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Re: package pool and big Packages.gz file

>>>>> " " == Jason Gunthorpe <jgg@debian.org> writes:

     > On 7 Jan 2001, Goswin Brederlow wrote:

    >> Actually the load should drop, providing the following feature
    >> add ons:
    >> 1. cached checksums and pulling instead of pushing 2. client
    >> side unpackging of compressed streams

     > Apparently reversing the direction of rsync infringes on a
     > patent.

When I rsync a file, rsync starts ssh to connect to the remote host
and starts rsync there in the reverse mode.

You say that the recieving end is violating a patent and the sending
end not?

Hmm, which patent anyway?

So I have to fork a rsync-non-US because of a patent?

     > Plus there is the simple matter that the file listing and file
     > download features cannot be seperated. Doing a listing of all
     > files on our site is non-trivial.

I don't need to get a filelisting, apt-get tells me the name. :)
Also I can do "rsync -v host::dir" and parse the output to grab the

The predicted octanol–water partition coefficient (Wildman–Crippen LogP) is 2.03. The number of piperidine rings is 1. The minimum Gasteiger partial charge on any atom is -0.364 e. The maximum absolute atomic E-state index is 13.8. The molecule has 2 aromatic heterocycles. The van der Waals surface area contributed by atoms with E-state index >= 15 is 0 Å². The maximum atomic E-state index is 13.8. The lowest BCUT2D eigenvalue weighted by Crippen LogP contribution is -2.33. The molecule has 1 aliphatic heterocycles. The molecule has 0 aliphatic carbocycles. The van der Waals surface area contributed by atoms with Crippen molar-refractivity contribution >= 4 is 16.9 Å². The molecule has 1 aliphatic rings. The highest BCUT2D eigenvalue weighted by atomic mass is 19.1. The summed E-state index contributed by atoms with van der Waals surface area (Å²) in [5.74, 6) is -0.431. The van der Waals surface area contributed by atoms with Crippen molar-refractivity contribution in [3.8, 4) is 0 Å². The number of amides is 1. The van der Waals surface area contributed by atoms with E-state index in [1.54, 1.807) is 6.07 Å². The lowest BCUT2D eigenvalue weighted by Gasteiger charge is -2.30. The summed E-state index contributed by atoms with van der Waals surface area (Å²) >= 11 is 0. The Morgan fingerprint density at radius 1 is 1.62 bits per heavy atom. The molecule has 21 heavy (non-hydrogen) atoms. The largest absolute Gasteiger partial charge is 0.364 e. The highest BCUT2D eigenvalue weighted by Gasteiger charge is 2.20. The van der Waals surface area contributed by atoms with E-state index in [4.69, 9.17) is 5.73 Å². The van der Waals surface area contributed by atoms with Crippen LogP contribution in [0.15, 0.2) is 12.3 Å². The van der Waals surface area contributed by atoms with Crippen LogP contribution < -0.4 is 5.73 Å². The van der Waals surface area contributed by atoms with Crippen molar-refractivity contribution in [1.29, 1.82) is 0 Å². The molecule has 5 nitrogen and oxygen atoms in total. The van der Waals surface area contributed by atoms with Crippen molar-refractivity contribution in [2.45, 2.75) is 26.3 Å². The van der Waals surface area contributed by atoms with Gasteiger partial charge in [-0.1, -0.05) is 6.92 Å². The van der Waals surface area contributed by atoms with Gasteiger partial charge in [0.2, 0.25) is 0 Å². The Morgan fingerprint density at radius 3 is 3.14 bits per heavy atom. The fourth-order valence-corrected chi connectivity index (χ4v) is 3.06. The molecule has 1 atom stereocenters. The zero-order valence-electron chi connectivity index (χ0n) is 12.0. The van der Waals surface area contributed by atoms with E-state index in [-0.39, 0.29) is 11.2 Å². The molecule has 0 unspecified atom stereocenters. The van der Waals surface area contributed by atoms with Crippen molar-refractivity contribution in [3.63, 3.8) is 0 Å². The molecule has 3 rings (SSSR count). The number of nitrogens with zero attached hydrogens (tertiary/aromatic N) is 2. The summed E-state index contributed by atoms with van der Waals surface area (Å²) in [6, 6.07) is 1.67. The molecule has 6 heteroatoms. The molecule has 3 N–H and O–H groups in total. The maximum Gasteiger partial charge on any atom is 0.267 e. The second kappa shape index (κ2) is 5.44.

actual files with another rsync. So filelisting and downloading is
absolutely seperable.

Doing a listing of all file probably results in a timeout. The
harddrives are too slow.

     > Once you strip all that out you have rproxy.

     > Reversed checksums (with a detached checksum file) is something
     > someone should implement for debian-cd. You calud even quite
     > reasonably do that totally using HTTP and not run the risk of
     > rsync load at all.

At the moment the client calculates one roling checksum and md5sum per

The server, on the other hand, calculates the rolling checksum per
byte and for each hit it calculates an md5sum for one block.

Given a 650MB file, I don't want to know the hit/miss ratios for the
roling checksum and the md5sum. Must be realy bad.

The smaller the file, the less wrong md5sums need to be calculated.

     > Such a system for Package files would also be acceptable I
     > think.

For Packages file even cvs -z9 would be fine. They are comparatively
small to the rest of the load I would think.

But I, just as you do, think that it would be a realy good idea to
have precalculated rolling checksums and md5sums, maybe even for
various blocksizes, and let the client do the time consuming guessing
and calculating. That would prevent rsync to read every file served
twice, as it does now when they are dissimilar.

May the Source be with you.

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